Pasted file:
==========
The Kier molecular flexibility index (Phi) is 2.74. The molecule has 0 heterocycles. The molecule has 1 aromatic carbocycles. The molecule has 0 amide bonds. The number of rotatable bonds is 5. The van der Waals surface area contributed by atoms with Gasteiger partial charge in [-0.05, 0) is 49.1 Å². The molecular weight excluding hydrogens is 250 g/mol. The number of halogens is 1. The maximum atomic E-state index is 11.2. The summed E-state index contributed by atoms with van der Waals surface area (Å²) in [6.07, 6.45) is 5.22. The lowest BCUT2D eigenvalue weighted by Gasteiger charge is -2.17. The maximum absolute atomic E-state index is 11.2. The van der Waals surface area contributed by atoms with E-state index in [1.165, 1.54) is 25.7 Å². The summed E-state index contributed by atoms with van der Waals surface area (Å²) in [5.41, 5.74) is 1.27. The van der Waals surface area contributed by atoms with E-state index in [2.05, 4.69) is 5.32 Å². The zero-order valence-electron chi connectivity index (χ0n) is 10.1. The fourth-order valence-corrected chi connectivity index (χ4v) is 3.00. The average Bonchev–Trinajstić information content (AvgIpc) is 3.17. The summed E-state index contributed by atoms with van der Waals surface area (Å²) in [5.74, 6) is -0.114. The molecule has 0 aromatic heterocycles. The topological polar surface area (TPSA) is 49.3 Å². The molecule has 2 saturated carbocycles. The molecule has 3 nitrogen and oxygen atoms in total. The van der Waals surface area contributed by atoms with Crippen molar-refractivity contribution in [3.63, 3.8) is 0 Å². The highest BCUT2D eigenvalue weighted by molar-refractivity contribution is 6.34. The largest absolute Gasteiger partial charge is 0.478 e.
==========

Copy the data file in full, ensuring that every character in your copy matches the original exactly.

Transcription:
The Kier molecular flexibility index (Phi) is 2.74. The molecule has 0 heterocycles. The molecule has 1 aromatic carbocycles. The molecule has 0 amide bonds. The number of rotatable bonds is 5. The van der Waals surface area contributed by atoms with Gasteiger partial charge in [-0.05, 0) is 49.1 Å². The molecular weight excluding hydrogens is 250 g/mol. The number of halogens is 1. The maximum atomic E-state index is 11.2. The summed E-state index contributed by atoms with van der Waals surface area (Å²) in [6.07, 6.45) is 5.22. The lowest BCUT2D eigenvalue weighted by Gasteiger charge is -2.17. The maximum absolute atomic E-state index is 11.2. The van der Waals surface area contributed by atoms with E-state index in [1.165, 1.54) is 25.7 Å². The summed E-state index contributed by atoms with van der Waals surface area (Å²) in [5.41, 5.74) is 1.27. The van der Waals surface area contributed by atoms with E-state index in [2.05, 4.69) is 5.32 Å². The zero-order valence-electron chi connectivity index (χ0n) is 10.1. The fourth-order valence-corrected chi connectivity index (χ4v) is 3.00. The average Bonchev–Trinajstić information content (AvgIpc) is 3.17. The summed E-state index contributed by atoms with van der Waals surface area (Å²) in [5.74, 6) is -0.114. The molecule has 0 aromatic heterocycles. The topological polar surface area (TPSA) is 49.3 Å². The molecule has 2 saturated carbocycles. The molecule has 3 nitrogen and oxygen atoms in total. The van der Waals surface area contributed by atoms with Crippen molar-refractivity contribution in [3.63, 3.8) is 0 Å². The highest BCUT2D eigenvalue weighted by molar-refractivity contribution is 6.34. The largest absolute Gasteiger partial charge is 0.478 e.